The Supreme Court on Wednesday rejected former President Donald Trump's effort to stop the National Archives from giving the House Jan. 6 committee hundreds of pages of documents from his time in the White House.
The court's action clears the way for the National Archives to hand the material over now, while the Supreme Court in the meantime decides whether to hear Trump’s broader appeal of lower court rulings that said he could not stop the material from being produced by asserting executive privilege.
Only Justice Clarence Thomas said the court should have granted the Trump motion to block the National Archives from handing the material over while the case is under review.
The legal battle that began in October, when Trump filed a lawsuit seeking to block the Archives from revealing documents that he argued should be shielded by executive privilege. Two lower courts ruled against him.
His lawyers urged the Supreme Court to take up his appeal, arguing it raised novel questions about the extent of a former president's privilege. Wednesday's brief order seemed to agree on that point, calling those questions "unprecedented" and saying they "raise serious and substantial concerns."
There is no deadline for the court to decide whether to take up the Trump appeal. But Wednesday's order means that even if the former president eventually wins on the legal point about the strength of a former president's privilege, any victory would be a hollow one, because the documents will have been turned over in the meantime.
The House committee asked for a trove of documents related to the events surrounding the riot, including records of communication between the White House and the Justice Department leading up to Jan. 6. Trump objected, asserting executive privilege, but President Joe Biden declined to back up that assertion. Instead, he directed the National Archives to hand over the material.
The U.S. Court of Appeals for the District of Columbia ruled that although Trump retained some limited authority to claim executive privilege, it wasn't strong enough to overcome Biden's decision that Congress has a legitimate need for the material. It cited a 1977 Supreme Court decision in a dispute between former President Richard Nixon and the Archives, which said the incumbent president is in the best position to decide whether the privilege should be asserted.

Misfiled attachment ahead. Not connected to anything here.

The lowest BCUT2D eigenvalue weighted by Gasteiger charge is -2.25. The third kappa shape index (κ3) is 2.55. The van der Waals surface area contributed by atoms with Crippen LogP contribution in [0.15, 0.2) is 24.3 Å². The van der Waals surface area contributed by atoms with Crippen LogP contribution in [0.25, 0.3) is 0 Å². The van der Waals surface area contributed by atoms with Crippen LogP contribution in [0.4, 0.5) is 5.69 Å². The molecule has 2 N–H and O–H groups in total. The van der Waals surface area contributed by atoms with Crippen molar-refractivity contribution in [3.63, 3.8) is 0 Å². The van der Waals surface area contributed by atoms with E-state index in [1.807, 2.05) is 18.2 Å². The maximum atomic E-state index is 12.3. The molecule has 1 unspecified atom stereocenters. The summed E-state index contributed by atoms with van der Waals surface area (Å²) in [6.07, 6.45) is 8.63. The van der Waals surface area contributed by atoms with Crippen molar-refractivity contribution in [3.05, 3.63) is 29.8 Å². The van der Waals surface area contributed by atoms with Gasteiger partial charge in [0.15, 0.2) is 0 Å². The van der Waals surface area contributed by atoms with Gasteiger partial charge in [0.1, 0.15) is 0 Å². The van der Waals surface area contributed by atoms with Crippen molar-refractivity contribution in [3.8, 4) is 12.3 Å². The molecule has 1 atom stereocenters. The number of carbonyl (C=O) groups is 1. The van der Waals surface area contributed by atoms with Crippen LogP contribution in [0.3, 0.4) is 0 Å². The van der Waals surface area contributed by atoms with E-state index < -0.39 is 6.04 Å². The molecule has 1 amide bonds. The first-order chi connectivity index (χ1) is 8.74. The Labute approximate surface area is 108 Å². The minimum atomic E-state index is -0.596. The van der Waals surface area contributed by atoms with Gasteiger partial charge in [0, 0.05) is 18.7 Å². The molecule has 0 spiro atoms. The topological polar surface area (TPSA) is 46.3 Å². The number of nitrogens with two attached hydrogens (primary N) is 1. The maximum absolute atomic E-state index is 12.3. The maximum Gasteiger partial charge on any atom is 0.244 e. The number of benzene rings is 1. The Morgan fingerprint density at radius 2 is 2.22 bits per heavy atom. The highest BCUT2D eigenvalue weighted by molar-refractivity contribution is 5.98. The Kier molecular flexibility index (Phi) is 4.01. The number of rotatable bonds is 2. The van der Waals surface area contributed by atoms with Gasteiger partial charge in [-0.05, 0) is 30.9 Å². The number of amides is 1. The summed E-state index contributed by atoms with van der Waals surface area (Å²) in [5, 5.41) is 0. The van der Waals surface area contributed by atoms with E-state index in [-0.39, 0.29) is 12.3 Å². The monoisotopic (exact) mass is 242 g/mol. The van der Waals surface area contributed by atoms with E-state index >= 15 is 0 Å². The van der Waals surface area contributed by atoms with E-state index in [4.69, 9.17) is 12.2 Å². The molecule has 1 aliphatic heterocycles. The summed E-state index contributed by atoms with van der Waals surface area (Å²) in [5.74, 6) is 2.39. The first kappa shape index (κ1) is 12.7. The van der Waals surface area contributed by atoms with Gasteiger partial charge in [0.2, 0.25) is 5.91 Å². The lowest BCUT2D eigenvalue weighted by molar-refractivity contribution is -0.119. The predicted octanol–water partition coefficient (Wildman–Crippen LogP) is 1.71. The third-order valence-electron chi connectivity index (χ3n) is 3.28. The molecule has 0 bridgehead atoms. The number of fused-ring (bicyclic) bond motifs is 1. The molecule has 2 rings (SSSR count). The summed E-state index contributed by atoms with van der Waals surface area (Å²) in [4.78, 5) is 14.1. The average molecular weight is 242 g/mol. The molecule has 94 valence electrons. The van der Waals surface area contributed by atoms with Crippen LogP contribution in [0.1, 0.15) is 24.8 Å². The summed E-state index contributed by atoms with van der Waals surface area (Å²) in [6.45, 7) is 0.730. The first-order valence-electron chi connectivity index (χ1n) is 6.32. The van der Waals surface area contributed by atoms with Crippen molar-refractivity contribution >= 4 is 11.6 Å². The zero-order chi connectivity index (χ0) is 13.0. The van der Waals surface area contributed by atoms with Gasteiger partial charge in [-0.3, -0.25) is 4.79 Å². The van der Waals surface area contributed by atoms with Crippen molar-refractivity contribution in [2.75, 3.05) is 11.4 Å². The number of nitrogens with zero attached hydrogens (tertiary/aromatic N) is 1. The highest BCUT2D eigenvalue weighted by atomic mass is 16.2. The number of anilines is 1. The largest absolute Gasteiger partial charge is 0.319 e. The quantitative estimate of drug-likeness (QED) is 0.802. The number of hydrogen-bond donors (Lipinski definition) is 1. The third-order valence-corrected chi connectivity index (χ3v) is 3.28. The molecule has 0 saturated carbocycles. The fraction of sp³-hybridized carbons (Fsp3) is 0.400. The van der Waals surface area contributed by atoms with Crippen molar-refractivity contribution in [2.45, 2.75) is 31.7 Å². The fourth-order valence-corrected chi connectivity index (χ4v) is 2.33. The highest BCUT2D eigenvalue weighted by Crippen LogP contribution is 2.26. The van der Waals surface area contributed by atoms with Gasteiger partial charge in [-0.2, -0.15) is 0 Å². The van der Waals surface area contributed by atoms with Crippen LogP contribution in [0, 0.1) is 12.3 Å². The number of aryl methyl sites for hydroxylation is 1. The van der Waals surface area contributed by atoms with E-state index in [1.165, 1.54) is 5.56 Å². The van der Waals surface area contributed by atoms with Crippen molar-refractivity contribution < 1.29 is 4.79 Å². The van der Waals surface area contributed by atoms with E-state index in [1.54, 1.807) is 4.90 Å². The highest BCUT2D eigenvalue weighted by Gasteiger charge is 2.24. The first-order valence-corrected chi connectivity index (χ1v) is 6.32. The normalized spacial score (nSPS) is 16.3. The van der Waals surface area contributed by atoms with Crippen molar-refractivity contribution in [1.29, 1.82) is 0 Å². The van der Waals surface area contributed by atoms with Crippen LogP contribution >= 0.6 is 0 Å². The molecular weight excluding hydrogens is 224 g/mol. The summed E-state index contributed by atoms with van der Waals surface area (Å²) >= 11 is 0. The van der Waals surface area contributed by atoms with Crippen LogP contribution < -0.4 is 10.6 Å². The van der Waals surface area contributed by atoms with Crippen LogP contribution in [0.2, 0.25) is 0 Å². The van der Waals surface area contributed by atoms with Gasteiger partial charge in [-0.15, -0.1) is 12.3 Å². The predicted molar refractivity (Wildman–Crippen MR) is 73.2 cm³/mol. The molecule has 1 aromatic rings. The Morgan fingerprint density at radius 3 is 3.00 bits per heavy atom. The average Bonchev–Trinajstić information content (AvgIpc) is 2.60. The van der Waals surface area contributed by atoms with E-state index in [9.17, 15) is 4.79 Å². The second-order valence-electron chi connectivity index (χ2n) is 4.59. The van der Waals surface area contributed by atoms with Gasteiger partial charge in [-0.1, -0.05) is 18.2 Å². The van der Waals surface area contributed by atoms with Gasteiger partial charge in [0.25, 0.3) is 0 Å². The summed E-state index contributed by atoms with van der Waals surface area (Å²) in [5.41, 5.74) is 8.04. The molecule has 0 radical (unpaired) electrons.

As long as the Jan. 6 committee cites at least one legislative purpose for the documents, that is enough to justify the request, the appeals court said, even though individual members have suggested they may have partisan political motives in seeking it.
Urging the Supreme Court not to take up the Trump appeal, the committee said it has a proper purpose, because its work will "lead to specific legislative recommendations designed to prevent any future attacks on the democratic institutions of the Republic."
It also discounted Trump's claim that forcing the Archives to hand over Oval Office documents could discourage future presidential aides from providing candid advice. That concern is misguided, the committee said, because the conduct under investigation goes far beyond the typical deliberations concerning a president's official duties.
Leaving the lower court rulings intact would not encourage future presidents to facilitate congressional attempts to get White House documents involving their predecessors for partisan political reasons, the committee said. "The fact that every president will someday be a former president provides an incentive to ensure that the privilege is not eroded or abused."
The committee urged the Supreme Court to act quickly, saying it needed the documents to help guide its investigation.